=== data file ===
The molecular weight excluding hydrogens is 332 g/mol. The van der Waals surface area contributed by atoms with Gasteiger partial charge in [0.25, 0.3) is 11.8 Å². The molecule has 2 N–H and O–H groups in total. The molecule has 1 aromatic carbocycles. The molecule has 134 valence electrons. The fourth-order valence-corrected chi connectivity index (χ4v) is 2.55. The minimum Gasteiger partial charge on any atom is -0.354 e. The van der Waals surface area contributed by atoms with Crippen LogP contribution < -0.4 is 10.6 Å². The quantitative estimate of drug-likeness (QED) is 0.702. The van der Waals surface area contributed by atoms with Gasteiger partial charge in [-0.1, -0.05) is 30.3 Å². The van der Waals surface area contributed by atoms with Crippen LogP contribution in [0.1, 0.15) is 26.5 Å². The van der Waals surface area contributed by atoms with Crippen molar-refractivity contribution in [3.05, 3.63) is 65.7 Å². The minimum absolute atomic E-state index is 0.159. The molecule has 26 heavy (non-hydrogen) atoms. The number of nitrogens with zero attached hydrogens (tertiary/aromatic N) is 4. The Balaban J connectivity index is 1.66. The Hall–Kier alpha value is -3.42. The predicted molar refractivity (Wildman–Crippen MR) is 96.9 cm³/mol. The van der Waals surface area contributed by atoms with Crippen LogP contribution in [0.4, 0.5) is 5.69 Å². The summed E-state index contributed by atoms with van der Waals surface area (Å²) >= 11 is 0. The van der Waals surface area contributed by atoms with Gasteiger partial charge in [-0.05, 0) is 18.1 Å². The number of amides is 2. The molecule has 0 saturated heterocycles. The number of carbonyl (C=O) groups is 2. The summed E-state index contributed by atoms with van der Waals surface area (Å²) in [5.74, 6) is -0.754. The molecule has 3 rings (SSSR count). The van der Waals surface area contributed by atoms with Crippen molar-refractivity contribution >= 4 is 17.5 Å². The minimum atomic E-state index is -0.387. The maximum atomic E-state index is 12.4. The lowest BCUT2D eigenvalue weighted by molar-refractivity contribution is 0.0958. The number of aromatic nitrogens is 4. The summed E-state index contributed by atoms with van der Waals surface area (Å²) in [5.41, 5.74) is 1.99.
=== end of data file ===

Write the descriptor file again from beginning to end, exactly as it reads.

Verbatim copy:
The molecular weight excluding hydrogens is 332 g/mol. The van der Waals surface area contributed by atoms with Gasteiger partial charge in [0.25, 0.3) is 11.8 Å². The molecule has 2 N–H and O–H groups in total. The molecule has 1 aromatic carbocycles. The molecule has 134 valence electrons. The fourth-order valence-corrected chi connectivity index (χ4v) is 2.55. The minimum Gasteiger partial charge on any atom is -0.354 e. The van der Waals surface area contributed by atoms with Crippen LogP contribution < -0.4 is 10.6 Å². The quantitative estimate of drug-likeness (QED) is 0.702. The van der Waals surface area contributed by atoms with Gasteiger partial charge in [-0.1, -0.05) is 30.3 Å². The van der Waals surface area contributed by atoms with Crippen LogP contribution in [0.1, 0.15) is 26.5 Å². The van der Waals surface area contributed by atoms with Crippen molar-refractivity contribution in [3.05, 3.63) is 65.7 Å². The minimum absolute atomic E-state index is 0.159. The molecule has 26 heavy (non-hydrogen) atoms. The number of nitrogens with zero attached hydrogens (tertiary/aromatic N) is 4. The Balaban J connectivity index is 1.66. The Hall–Kier alpha value is -3.42. The predicted molar refractivity (Wildman–Crippen MR) is 96.9 cm³/mol. The van der Waals surface area contributed by atoms with Crippen LogP contribution in [0.4, 0.5) is 5.69 Å². The summed E-state index contributed by atoms with van der Waals surface area (Å²) >= 11 is 0. The van der Waals surface area contributed by atoms with Gasteiger partial charge in [-0.05, 0) is 18.1 Å². The number of amides is 2. The molecule has 0 saturated heterocycles. The number of carbonyl (C=O) groups is 2. The summed E-state index contributed by atoms with van der Waals surface area (Å²) in [5.74, 6) is -0.754. The molecule has 3 rings (SSSR count). The van der Waals surface area contributed by atoms with Crippen molar-refractivity contribution >= 4 is 17.5 Å². The minimum atomic E-state index is -0.387. The maximum atomic E-state index is 12.4. The lowest BCUT2D eigenvalue weighted by molar-refractivity contribution is 0.0958. The number of aromatic nitrogens is 4. The summed E-state index contributed by atoms with van der Waals surface area (Å²) in [5.41, 5.74) is 1.99.